Clematis pitcheri - Banner
Image Information
Location: Searcy County, Arkansas
Month of Photograph: May and June
Distribution Map: Clematis pitcheri - Distribution Map Spacer
USDA, NRCS. 2012. The PLANTS Database (http://plants.usda.gov, 16 January 2012). National Plant Data Team, Greensboro, NC 27401-4901 USA. Spacer Guests can be assured that there is established evidence that this plant has been found in all of the green filled counties of Arkansas. However, the white filled counties should not be interpreted as counties in which this plant does not grow. They should instead be interpreted as counties which lack officially sanction evidence of the plants presence there.

Family: Ranunculaceae

Flower -- Lateral View

Clematis pitcheri - Flower Lateral View "
Not all images on this page were photographed on the same day or at the same location. The precise location and date that specific photographs were taken can be obtained by email.
Clematis pitcheri - Flower lateral View Flower, lateral view

 

Clematis pitcheri - Fruit Fruit
Clematis pitcheri - Flower Lateral ViewFlower, lateral view
Clematis pitcheri - Leaf AdaxialLeaf, adaxial
The leaves of Clematis pitcheri are often compound and sometimes simple. The shape of the leaf or leaflet can be siimply ovate or the leaf or leaflet can be deeply lobed. This can be a bit confusing. For a clean, professional explanation see the description by Dr. Hilty at the bottom of this page.
Clematis pitcheri - Stem and Flower Stem and Flower
Clematis pitcheri - StemStem
Clematis pitcheri - Leaves AbaxialLeaves, abaxial
Clematis pitcheri - Leaves AdaxialLeaves, adaxial
Clematis pitcheri - Leaf Tip Adaxial Leaf Tip, adaxial
Clematis pitcheri - Leaf Base AbaxialLeaf Base, abaxial
Clematis pitcheri - Stem Stem
Flower, lateral views (some petals removed)
Clematis pitcheri - Flower Lateral View Petals Removed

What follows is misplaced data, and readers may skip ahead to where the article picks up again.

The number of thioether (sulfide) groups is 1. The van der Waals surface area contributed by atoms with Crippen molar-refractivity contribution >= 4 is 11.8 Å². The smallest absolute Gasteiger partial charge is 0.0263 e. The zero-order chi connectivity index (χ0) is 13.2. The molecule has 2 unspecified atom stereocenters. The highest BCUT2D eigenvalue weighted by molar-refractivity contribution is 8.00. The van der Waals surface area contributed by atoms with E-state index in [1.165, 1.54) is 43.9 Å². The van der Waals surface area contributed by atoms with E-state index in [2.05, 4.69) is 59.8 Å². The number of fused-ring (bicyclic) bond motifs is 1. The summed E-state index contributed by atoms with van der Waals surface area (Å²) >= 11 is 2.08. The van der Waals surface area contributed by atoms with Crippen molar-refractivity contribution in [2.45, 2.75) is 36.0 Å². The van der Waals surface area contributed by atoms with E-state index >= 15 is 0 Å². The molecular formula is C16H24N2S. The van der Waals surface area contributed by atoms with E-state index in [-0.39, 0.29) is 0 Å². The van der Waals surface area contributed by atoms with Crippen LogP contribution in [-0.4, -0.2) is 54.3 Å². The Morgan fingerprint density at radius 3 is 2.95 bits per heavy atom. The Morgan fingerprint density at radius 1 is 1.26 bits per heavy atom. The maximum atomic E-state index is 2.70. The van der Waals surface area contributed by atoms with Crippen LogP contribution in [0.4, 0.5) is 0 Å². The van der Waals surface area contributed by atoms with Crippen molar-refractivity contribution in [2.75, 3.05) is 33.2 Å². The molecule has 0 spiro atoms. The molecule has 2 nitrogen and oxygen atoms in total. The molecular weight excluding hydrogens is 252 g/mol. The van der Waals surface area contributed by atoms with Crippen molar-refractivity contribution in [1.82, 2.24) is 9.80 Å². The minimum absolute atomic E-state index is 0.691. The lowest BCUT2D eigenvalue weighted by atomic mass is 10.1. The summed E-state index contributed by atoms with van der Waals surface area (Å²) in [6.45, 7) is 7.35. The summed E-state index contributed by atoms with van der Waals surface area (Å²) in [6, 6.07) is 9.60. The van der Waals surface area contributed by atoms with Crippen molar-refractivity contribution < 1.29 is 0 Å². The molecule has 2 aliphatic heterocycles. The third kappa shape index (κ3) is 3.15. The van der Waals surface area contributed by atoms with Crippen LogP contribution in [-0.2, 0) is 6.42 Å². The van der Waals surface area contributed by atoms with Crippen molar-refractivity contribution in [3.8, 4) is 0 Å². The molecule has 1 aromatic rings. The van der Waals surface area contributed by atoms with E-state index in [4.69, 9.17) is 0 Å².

Flower, frontal view
Clematis pitcheri - Frontal View

Physical Description found at Encyclopedia of Life, prepared by Dr. John Hilty editor of the web site "Illinois Wildflowers".

This native perennial vine is up to 10' long and somewhat woody. The young stems are angular, terete, slightly pubescent, and green or red. Older stems become hairless, brown, and woody, otherwise they resemble the young stems. Pairs of opposite leaves occur at intervals along the vine. These leaves are simple or compound; if the latter, they are odd pinnate. Simple leaves and leaflets are up to 3" long and 2" across. They are ovate or cordate-ovate, smooth along the margins, and largely hairless; sometimes 1 or 2 lateral lobes are present. The major veins of each leaf are parallel, while the secondary veins criss-cross between them. These veins are often elevated and conspicuous on the lower surface. Each simple leaf or leaflet has a slender petiole that is slightly pubescent. From the axils of the upper leaves, there often develops a single flower on a long pedicel; this flower nods downward. Each flower is about ¾" long and bell-shaped. It consists of 4 thick

leathery sepals and no petals; within the flower, there are several stamens and styles. The sepals are slightly pubescent and light purple, except near their recurved tips, where they are light green or white. The blooming period occurs during the summer (usually mid-summer) and lasts about a month. Each flower is replaced by a whorl of flattened achenes with long beaks that are persistent styles. The tips of these styles are slightly hairy, becoming hairless with age. The achenes are light green or burgundy and have a spidery appearance; they become brown or black with age. They are blown about by the wind to a limited extent.

Hilty, J. Editor. 2013. Illinois Wildflowers. World Wide Web electronic publication. flowervisitors.info, version 06/2013.